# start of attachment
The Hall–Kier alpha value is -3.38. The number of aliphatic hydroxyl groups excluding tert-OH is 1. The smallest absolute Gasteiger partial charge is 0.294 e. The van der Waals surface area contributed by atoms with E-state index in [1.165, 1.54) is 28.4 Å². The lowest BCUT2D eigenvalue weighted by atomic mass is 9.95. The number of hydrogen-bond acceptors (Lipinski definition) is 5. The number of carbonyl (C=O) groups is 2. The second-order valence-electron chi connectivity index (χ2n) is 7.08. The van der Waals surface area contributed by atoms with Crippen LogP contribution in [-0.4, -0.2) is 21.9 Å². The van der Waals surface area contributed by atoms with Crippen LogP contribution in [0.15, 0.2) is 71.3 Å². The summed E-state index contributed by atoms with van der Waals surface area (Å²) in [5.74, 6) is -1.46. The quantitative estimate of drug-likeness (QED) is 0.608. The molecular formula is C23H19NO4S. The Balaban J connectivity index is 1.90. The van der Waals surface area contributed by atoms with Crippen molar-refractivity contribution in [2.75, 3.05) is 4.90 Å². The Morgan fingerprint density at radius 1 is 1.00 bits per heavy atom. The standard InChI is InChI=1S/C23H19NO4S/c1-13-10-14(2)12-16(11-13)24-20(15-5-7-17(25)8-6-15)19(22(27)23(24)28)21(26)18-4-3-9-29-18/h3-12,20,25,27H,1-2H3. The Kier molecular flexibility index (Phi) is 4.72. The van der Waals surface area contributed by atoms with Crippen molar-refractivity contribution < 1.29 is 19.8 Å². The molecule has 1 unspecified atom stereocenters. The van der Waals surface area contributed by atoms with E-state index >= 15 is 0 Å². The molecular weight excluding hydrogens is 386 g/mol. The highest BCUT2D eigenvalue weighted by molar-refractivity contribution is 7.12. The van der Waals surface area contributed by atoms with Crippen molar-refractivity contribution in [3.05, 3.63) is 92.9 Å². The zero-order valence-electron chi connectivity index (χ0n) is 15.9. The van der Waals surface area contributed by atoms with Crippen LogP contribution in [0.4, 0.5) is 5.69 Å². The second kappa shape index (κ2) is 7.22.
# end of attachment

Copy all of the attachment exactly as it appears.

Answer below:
The Hall–Kier alpha value is -3.38. The number of aliphatic hydroxyl groups excluding tert-OH is 1. The smallest absolute Gasteiger partial charge is 0.294 e. The van der Waals surface area contributed by atoms with E-state index in [1.165, 1.54) is 28.4 Å². The lowest BCUT2D eigenvalue weighted by atomic mass is 9.95. The number of hydrogen-bond acceptors (Lipinski definition) is 5. The number of carbonyl (C=O) groups is 2. The second-order valence-electron chi connectivity index (χ2n) is 7.08. The van der Waals surface area contributed by atoms with Crippen LogP contribution in [-0.4, -0.2) is 21.9 Å². The van der Waals surface area contributed by atoms with Crippen LogP contribution in [0.15, 0.2) is 71.3 Å². The summed E-state index contributed by atoms with van der Waals surface area (Å²) in [5.74, 6) is -1.46. The quantitative estimate of drug-likeness (QED) is 0.608. The molecular formula is C23H19NO4S. The Balaban J connectivity index is 1.90. The van der Waals surface area contributed by atoms with Crippen molar-refractivity contribution in [2.75, 3.05) is 4.90 Å². The Morgan fingerprint density at radius 1 is 1.00 bits per heavy atom. The standard InChI is InChI=1S/C23H19NO4S/c1-13-10-14(2)12-16(11-13)24-20(15-5-7-17(25)8-6-15)19(22(27)23(24)28)21(26)18-4-3-9-29-18/h3-12,20,25,27H,1-2H3. The Kier molecular flexibility index (Phi) is 4.72. The van der Waals surface area contributed by atoms with Crippen molar-refractivity contribution < 1.29 is 19.8 Å². The molecule has 1 unspecified atom stereocenters. The van der Waals surface area contributed by atoms with E-state index >= 15 is 0 Å². The molecular weight excluding hydrogens is 386 g/mol. The highest BCUT2D eigenvalue weighted by molar-refractivity contribution is 7.12. The van der Waals surface area contributed by atoms with Crippen molar-refractivity contribution in [3.05, 3.63) is 92.9 Å². The zero-order valence-electron chi connectivity index (χ0n) is 15.9. The van der Waals surface area contributed by atoms with Crippen LogP contribution in [0.4, 0.5) is 5.69 Å². The second kappa shape index (κ2) is 7.22.